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Commissioner Scott Soares

Commissioner Scott Soares

Commissioner, Department of Agriculture Resources (DAR)

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March is the perfect time to explore the great outdoors of maple sugaring. Once you appreciate the distinctive natural flavor of real Massachusetts maple syrup, you’ll find it hard to go back to anything else. On March 4 at Zawalicks Sugar Shack in Florence, I had the privilege of ceremonially tapping a maple tree to kick off the maple season, the first sweet sign of spring, and the season’s first agricultural product. Massachusetts Maple Producer Association members, legislators and other guests attended. A proclamation from the Governor officially declared March as “Maple Month.”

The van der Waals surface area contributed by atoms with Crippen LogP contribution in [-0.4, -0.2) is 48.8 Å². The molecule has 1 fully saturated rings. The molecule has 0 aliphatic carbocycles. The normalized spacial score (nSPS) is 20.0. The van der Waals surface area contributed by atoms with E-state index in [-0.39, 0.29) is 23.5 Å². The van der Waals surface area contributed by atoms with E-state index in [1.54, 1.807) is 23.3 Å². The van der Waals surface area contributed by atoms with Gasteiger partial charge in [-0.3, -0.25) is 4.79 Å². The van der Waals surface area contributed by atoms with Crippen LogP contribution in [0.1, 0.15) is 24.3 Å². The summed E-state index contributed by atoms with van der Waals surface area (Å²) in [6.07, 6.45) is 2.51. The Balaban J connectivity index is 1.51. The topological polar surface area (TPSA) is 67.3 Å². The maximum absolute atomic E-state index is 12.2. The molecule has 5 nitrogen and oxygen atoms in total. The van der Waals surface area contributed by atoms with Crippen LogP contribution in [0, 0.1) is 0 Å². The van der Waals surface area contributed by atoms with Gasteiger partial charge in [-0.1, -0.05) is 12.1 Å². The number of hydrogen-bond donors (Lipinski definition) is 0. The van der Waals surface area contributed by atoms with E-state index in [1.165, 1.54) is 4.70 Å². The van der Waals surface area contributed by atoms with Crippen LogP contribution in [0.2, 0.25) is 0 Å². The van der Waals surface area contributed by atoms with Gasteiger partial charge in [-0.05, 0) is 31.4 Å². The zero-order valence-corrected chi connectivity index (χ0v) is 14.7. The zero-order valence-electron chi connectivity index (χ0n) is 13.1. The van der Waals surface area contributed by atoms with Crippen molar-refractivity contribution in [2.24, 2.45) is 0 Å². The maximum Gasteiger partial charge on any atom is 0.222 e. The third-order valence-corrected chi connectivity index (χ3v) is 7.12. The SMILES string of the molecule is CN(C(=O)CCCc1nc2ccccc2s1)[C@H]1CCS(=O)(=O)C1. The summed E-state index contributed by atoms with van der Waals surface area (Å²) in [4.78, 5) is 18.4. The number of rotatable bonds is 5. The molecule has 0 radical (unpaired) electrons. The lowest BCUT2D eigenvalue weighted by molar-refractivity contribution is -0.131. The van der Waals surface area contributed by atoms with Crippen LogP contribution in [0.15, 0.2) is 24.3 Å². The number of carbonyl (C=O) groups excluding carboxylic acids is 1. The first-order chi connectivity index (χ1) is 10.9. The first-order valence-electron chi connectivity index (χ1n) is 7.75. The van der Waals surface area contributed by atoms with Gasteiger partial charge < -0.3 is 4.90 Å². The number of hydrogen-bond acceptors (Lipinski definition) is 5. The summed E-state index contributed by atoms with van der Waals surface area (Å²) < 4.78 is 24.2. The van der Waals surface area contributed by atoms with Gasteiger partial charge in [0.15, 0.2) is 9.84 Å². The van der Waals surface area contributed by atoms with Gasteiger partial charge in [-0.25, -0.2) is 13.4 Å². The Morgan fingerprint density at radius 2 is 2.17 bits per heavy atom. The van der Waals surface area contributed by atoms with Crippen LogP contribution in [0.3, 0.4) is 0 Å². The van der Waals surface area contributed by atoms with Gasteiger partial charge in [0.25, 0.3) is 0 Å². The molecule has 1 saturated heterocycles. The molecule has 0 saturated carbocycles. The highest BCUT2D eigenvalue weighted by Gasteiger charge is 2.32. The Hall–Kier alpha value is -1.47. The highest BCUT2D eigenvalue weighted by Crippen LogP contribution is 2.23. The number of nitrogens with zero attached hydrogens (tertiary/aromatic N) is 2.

When it comes to agriculture, Mother Nature is always in charge. It is especially true during the typically 4- to 6-week long sugaring season in Massachusetts. Last year was the worst season in ten years, but sugar makers are optimistic that the right combination of cold nights and warm days will be in their favor this time.

This year, the Maple producers launched a new passport program to encourage visits to Massachusetts sugarhouses. The passport can be downloaded from the Massachusetts Maple Producers Association’s website.

You’ll be directed to listings of sugarhouses and get a chance to visit and learn more about the syrup making process as well as to purchase local syrup! Sugar makers will sign the official passport with their name and the date of the visit. Enter a prize drawing after visiting four or more sugarhouses by April 10.

There are more than 300 Massachusetts maple producers (most located west of Worcester), which usually produce about 50,000 – 60,000 gallons of maple syrup per year.

Growers at winter markets will also have maple syrup and products for sale – be sure to check our MassGrown & Fresher site for details.

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